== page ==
Reviewer Conny Withay:Operating her own business in office management since 1991, Conny is an avid reader and volunteers with the elderly playing her designed The Write Word Game. A cum laude graduate with a degree in art living in the Pacific Northwest, she is married with two sons, two daughters-in-law, and three grandchildren.
Authors: Stacia Deutsch and Rhody Cohon
Illustrator: David Wenzel
Publisher: Aladdin Paperbacks
ISBN: 978-0 – 689870255
“Walt Disney started so many things! If he had quit and never made Steamboat Willie, the world would be a lot less fun,” Abigail explains in Disney's Dream(Blast To The Past) a children’s book written by Stacia Deutsch and Rhody Cohon.
With one hundred and eight pages, this paperback book is targeted toward ages seven to ten years old, has no profanity and no questionable or scary scenes. Illustrator David Wenzel provides an adventurous drawing on the front cover of four children falling through a time-travel hole. The back cover has two paragraphs about the book and a rendering of Walt Disney and mentions the next two books in the series. Inside there are ten black and white drawings along with a photograph of the B.S. Moss Colony Theatre, built in 1928. Also included at the end of the book is an explanation by the authors of fact verses fiction about Disney, Mickey Mouse and making the first cartoon with synchronized sound.
The main object of this series is to ask young children what if a person in the past did not create, state, make or invent something that changed our lives today but quit instead. This book hones in on the media visionary Walt Disney making the first seven minute cartoon complete with matching sound, Steamboat Willie.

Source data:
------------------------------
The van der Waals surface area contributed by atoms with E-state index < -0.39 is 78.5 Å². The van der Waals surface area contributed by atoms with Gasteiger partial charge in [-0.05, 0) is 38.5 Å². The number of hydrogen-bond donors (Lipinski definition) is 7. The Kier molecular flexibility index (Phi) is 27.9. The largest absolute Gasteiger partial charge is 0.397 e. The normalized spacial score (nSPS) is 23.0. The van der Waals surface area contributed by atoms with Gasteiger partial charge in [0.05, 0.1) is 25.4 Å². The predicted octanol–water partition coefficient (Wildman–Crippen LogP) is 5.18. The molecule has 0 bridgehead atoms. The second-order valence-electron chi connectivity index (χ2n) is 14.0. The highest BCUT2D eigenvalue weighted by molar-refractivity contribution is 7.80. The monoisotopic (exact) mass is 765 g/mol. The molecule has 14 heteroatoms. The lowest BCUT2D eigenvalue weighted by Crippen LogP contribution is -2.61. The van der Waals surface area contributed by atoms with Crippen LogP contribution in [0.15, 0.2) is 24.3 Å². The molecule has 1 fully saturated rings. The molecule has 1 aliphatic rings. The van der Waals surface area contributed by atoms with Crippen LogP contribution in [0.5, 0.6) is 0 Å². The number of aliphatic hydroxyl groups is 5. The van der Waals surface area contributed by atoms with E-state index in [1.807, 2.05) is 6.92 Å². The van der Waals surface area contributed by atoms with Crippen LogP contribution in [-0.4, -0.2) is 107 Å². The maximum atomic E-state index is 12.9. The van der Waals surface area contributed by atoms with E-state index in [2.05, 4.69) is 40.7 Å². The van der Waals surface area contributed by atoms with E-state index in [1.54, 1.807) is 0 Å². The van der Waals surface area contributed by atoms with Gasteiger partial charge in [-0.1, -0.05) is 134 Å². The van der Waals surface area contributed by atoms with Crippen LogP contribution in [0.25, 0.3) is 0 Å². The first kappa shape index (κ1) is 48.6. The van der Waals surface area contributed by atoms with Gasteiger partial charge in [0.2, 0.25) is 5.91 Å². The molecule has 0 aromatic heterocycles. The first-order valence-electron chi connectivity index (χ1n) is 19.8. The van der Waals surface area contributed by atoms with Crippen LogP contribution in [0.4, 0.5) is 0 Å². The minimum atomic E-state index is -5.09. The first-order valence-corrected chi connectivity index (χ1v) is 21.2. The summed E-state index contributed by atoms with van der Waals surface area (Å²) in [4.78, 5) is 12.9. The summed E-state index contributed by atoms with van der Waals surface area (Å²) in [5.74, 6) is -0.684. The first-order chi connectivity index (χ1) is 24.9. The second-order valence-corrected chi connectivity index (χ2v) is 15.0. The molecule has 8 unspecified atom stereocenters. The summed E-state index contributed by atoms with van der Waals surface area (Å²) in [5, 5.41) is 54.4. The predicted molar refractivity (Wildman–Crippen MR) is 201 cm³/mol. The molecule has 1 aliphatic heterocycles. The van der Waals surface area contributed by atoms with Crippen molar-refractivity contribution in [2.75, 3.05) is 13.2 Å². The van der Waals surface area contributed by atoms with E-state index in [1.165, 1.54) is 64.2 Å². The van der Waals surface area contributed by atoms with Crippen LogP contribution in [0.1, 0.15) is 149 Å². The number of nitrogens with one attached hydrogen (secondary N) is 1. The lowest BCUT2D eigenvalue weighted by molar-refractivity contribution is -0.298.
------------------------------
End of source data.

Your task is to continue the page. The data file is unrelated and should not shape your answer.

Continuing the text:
Like the prior book, this tome is told in first person by inquisitive Abigail, a third grader who meets her three friends early at school Monday morning before class. When new student Bo, twins Jacob and Zack and Abigail cannot find their teacher, they take the initiative to travel back in time to 1928 using his time machine to convince Walt Disney to record the music, sounds and words to his short cartoon, the first in the movie industry. However, Mr. Disney has run out of money, blown several recording tubes and wants to quit until the four kids take him back to current day and show him one of his movies at the local theater where Abigail’s sister works. Of course, Disney is enamored with the sound and goes to the projection room to locate its source. Abigail’s testy, older sister threatens to blow their cover until she is included in convincing Disney to complete his innovative idea. They all go back in time again and record the cartoon with money Disney’s brother sent after selling his car. All is resolved and Abigail and her sister make amends in the process.
Although there are a few intentional misspellings for emphasis, the book teaches young readers the Swahili “hakuna matata” phrase meaning “no worries” and what mirth is. This book does an exceptional job of teaching and informing our kids in an enthusiastic way about something as innocuous as how Disney’s cartoon changed the movie industry to what it is today. Kudos to both authors for explaining American culture in an engaging, adventurous yet academic way.
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